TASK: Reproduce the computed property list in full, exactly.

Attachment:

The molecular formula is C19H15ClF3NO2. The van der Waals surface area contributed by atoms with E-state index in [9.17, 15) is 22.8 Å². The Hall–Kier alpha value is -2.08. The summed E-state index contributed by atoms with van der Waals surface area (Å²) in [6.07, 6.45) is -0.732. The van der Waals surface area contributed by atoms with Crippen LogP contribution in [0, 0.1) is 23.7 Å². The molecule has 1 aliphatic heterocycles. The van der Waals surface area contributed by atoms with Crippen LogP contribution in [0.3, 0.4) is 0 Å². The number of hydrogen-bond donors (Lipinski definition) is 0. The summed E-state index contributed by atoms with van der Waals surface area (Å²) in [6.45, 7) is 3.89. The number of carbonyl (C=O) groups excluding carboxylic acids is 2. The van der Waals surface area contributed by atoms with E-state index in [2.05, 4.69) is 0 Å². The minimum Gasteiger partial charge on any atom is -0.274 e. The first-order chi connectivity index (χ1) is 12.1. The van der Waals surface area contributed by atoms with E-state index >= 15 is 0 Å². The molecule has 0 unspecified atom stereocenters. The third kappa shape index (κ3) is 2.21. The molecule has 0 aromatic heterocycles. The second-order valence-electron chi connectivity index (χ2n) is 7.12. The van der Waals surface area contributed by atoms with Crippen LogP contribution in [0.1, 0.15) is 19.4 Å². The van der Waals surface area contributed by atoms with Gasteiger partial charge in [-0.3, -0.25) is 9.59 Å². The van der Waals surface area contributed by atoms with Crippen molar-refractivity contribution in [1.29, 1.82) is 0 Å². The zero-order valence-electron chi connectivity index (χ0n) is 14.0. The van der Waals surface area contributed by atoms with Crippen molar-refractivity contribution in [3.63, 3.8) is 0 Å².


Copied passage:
The molecular formula is C19H15ClF3NO2. The van der Waals surface area contributed by atoms with E-state index in [9.17, 15) is 22.8 Å². The Hall–Kier alpha value is -2.08. The summed E-state index contributed by atoms with van der Waals surface area (Å²) in [6.07, 6.45) is -0.732. The van der Waals surface area contributed by atoms with Crippen LogP contribution in [0, 0.1) is 23.7 Å². The molecule has 1 aliphatic heterocycles. The van der Waals surface area contributed by atoms with Crippen LogP contribution in [0.3, 0.4) is 0 Å². The number of hydrogen-bond donors (Lipinski definition) is 0. The summed E-state index contributed by atoms with van der Waals surface area (Å²) in [6.45, 7) is 3.89. The number of carbonyl (C=O) groups excluding carboxylic acids is 2. The van der Waals surface area contributed by atoms with E-state index in [2.05, 4.69) is 0 Å². The minimum Gasteiger partial charge on any atom is -0.274 e. The first-order chi connectivity index (χ1) is 12.1. The van der Waals surface area contributed by atoms with E-state index >= 15 is 0 Å². The molecule has 0 unspecified atom stereocenters. The third kappa shape index (κ3) is 2.21. The molecule has 0 aromatic heterocycles. The second-order valence-electron chi connectivity index (χ2n) is 7.12. The van der Waals surface area contributed by atoms with Crippen LogP contribution in [0.1, 0.15) is 19.4 Å². The van der Waals surface area contributed by atoms with Gasteiger partial charge in [-0.3, -0.25) is 9.59 Å². The van der Waals surface area contributed by atoms with Crippen molar-refractivity contribution in [1.29, 1.82) is 0 Å². The zero-order valence-electron chi connectivity index (χ0n) is 14.0. The van der Waals surface area contributed by atoms with Crippen molar-refractivity contribution in [3.63, 3.8) is 0 Å².